No… but it will after we add the eggs!

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Eggs are beaten in one at a time, waiting just long enough for your dough to get just a little bit smoother and glossier before adding the next one. Eventually you’ll get a rich, slightly yellow batter that’s just spoonable enough to plop onto your baking sheet. Then into the oven, where those mounds will puff up into golden brown clouds as effortlessly as Jennifer Aniston’s hair.

Let them dry out, slice in half, then fill with an assortment of options. I love just plain, slightly sweetened whipped cream, but coconut whipped cream or a pastry cream of your choice are also wonderful. And chopped chocolate will never not be a brilliant idea. Obviously.

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Spiced Pumpkin Cream Tart

 

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Happy 2016! I hope your new year is off to a wonderful start! I haven’t broken any resolutions yet… but that’s only because I didn’t make any in the first place. It’s a strategy that I highly recommend.

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Is pumpkin out? It’s definitely out. We’re all supposed to be eating citrus right now and complaining about the dreary weather, aren’t we?

Well too bad because this tart is damn good, and don’t even pretend like you don’t have a can of pumpkin lurking in the back of your pantry from that pumpkin pie you meant to make sometime over the holidays. I know you do. Because I definitely do too.

This tart is also no-bake and cold… which is probably not ideal for this time of year either. But that’s really neither here nor there.

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This entire tart was eaten in one day. By not that many people. So that should tell you a lot about how good it is. It’s creamy and cold and lightly sweetened, with spices and pumpkin flavor too. And it’s also super easy! All you have to do is whisk some stuff together then throw it in a pie shell and into the freezer. Ta-da. Top with whipped cream, maybe even drizzle it with caramel, and you’re all set.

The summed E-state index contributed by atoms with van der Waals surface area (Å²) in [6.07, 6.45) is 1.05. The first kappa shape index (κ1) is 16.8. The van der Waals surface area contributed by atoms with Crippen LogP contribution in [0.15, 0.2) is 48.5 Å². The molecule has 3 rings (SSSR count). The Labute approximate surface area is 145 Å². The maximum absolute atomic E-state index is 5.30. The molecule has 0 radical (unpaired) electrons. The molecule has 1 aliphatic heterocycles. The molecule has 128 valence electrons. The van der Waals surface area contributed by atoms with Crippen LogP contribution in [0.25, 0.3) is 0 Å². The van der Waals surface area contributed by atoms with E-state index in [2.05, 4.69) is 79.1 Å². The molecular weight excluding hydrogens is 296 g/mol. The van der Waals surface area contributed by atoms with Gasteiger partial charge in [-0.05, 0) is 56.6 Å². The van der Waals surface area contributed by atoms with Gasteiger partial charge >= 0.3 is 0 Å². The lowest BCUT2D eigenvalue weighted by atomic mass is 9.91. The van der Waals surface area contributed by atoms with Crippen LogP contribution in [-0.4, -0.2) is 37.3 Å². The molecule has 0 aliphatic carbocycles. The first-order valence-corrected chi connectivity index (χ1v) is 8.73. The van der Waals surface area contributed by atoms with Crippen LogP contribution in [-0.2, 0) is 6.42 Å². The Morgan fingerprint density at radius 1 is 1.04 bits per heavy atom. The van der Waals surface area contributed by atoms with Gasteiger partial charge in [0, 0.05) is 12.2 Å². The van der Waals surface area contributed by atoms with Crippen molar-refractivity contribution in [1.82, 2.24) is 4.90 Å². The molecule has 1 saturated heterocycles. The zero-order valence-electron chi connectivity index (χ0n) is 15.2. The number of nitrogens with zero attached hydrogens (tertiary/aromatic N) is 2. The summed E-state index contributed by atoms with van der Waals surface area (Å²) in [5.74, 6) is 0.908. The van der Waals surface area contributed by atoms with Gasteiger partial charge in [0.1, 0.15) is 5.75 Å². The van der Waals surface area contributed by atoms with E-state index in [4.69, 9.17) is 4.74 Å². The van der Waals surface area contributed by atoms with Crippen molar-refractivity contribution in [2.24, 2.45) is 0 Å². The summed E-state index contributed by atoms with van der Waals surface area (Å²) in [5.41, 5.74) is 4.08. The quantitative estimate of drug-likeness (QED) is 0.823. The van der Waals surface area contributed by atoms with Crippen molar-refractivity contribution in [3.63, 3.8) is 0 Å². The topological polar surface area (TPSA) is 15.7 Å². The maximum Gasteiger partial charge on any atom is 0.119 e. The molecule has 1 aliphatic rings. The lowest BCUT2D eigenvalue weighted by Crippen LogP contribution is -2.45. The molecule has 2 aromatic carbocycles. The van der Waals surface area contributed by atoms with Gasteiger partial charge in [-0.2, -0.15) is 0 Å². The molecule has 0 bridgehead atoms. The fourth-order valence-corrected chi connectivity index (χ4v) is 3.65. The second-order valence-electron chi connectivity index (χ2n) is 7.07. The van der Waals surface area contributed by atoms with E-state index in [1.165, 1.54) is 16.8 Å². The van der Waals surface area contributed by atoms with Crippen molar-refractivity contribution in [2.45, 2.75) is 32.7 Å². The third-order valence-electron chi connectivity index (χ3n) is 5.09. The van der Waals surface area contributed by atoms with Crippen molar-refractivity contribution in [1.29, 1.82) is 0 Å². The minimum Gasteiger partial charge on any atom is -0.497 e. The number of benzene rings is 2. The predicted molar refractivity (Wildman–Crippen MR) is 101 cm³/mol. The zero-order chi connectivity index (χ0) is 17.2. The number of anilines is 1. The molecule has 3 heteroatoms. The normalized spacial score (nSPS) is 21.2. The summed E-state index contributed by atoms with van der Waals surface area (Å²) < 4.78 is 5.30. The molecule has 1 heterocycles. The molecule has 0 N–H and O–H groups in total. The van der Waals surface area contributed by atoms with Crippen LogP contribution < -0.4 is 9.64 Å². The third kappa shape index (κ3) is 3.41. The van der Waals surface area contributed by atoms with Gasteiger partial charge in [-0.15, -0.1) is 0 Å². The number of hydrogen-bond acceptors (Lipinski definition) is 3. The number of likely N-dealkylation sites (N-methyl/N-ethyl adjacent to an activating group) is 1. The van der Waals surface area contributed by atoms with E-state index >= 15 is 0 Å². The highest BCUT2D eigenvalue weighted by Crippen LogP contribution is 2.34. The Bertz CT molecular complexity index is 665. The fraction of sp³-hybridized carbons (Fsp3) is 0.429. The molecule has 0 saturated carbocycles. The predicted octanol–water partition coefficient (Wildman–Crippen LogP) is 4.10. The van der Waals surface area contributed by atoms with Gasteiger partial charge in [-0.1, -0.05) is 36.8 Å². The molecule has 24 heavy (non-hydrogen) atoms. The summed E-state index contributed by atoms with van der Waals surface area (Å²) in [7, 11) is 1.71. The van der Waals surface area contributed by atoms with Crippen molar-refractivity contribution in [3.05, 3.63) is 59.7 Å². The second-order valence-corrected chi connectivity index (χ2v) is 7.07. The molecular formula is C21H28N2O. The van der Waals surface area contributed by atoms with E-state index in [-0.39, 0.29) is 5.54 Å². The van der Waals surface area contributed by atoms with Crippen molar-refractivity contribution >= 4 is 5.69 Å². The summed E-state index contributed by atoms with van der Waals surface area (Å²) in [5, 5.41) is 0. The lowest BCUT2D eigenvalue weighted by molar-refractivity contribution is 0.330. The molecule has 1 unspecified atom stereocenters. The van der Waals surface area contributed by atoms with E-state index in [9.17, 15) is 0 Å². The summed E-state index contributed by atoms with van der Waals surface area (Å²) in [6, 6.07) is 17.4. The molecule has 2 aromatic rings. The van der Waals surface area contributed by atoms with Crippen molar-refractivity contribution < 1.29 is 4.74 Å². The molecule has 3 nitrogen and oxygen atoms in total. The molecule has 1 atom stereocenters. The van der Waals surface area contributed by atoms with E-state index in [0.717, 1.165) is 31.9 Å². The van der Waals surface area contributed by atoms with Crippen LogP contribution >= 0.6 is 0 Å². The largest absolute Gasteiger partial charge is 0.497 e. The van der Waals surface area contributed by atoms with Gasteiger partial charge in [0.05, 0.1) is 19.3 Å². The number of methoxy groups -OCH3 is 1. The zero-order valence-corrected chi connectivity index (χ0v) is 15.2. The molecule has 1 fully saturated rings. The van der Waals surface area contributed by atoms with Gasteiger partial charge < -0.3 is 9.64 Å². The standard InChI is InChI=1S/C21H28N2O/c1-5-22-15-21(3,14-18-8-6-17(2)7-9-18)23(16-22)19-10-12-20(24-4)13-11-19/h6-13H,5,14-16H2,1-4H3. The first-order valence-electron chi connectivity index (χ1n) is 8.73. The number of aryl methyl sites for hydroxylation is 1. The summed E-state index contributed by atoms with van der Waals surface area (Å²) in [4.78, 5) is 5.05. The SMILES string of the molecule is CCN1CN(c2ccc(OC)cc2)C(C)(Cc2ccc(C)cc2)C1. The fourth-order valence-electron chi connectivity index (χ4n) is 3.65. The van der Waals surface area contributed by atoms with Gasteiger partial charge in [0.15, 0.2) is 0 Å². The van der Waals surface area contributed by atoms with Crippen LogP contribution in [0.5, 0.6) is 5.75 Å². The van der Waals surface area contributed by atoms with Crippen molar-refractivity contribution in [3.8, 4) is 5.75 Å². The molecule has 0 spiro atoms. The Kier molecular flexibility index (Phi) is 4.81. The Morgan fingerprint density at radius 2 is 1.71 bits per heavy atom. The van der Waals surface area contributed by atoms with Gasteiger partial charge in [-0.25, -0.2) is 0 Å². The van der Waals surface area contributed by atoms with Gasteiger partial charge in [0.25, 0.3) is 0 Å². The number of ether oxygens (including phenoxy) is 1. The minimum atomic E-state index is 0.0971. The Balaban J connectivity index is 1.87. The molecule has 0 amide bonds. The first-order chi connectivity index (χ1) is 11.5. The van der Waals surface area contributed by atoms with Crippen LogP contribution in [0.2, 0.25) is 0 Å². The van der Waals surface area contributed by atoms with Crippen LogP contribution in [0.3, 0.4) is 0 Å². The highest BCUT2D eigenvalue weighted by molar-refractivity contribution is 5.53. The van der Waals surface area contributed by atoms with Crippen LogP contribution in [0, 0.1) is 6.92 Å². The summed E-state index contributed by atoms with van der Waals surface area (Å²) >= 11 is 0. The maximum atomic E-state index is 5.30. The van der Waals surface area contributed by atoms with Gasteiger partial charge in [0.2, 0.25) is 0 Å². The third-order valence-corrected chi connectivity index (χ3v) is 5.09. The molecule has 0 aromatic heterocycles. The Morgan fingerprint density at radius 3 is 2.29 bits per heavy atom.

Oh! On a completely separate note, guess what… I finally (finally) made croissants! And it took forever and a day and involved a giant block of solid butter and they came frighteningly close to burning  in the oven, but they made the kitchen smell like an absolute dream and now I can finally cross them off my baking bucket list. Hallelujah. (In case you’re wondering, I used this recipe, which includes gifs that are an absolute lifesaver).

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Homemade Sesame Milk

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Happy Christmas Eve friends! (I had every intention of making Christmas tree meringues to celebrate, but it’s too darn humid here and they all deflated. So all you get is milk instead. Maybe it’ll go well with Santa’s cookies?)

I could talk about how this milk is perfect for your upcoming New Year’s cleanse. About how it’s dairy free and gluten free and lactose free and sugar free and nut free and basically free of anything else you could come up with because it’s made out of just sesame seeds and water.

But who actually wants to talk about cleanses? Let’s just talk about how we made milk out of sesame seeds and it’s the coolest thing ever.

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I bought a nut milk bag over a year ago with the intention of making my own almond milk (because I drink the stuff like water)… and of course have never used it. And then, when I did finally break it out, it was to make milk out of sesame seeds instead. Plot twist.

A quick note about this milk: it tastes like sesame seeds. So if you’re not a fan of tahini, chances are you’re not going to like sesame milk either. Butttttttt if you eat unhulled tahini straight out of the jar by the spoonful (or make fudge out of it), then this just might be your new favorite dairy free milk.

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The method here is pretty much the same as any sort of nut milk you might have come across: soak the seeds overnight, blend them with water, then strain everything out. Plain and simple and ridiculously easy to do.

What you’ll wind up with is a smooth, creamy drink that tastes strongly of sesame and is made without carageenan or lecithin or any of those other random things that are thrown in with your regular nut milk. And bonus! You can add vanilla, maple syrup, cinnamon, or any other additions to really take your milk over the top.

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Beer & Coffee Caramel Sauce

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When it comes to gift giving, I would love to be the girl who knitted her mom a sweater or who tracked down a first edition copy of her best friend’s favorite book. I want to find the perfect gift for the perfect person and knock it out of the park every time.

Unfortunately for me, a lack in funds and an even greater lack in time management skills (not to mention knitting ability), means that I’m just not that person. (YET.)

So instead, I just focus on not screwing up. And making people happy. Because making someone happy during Christmastime is pretty much the best thing ever.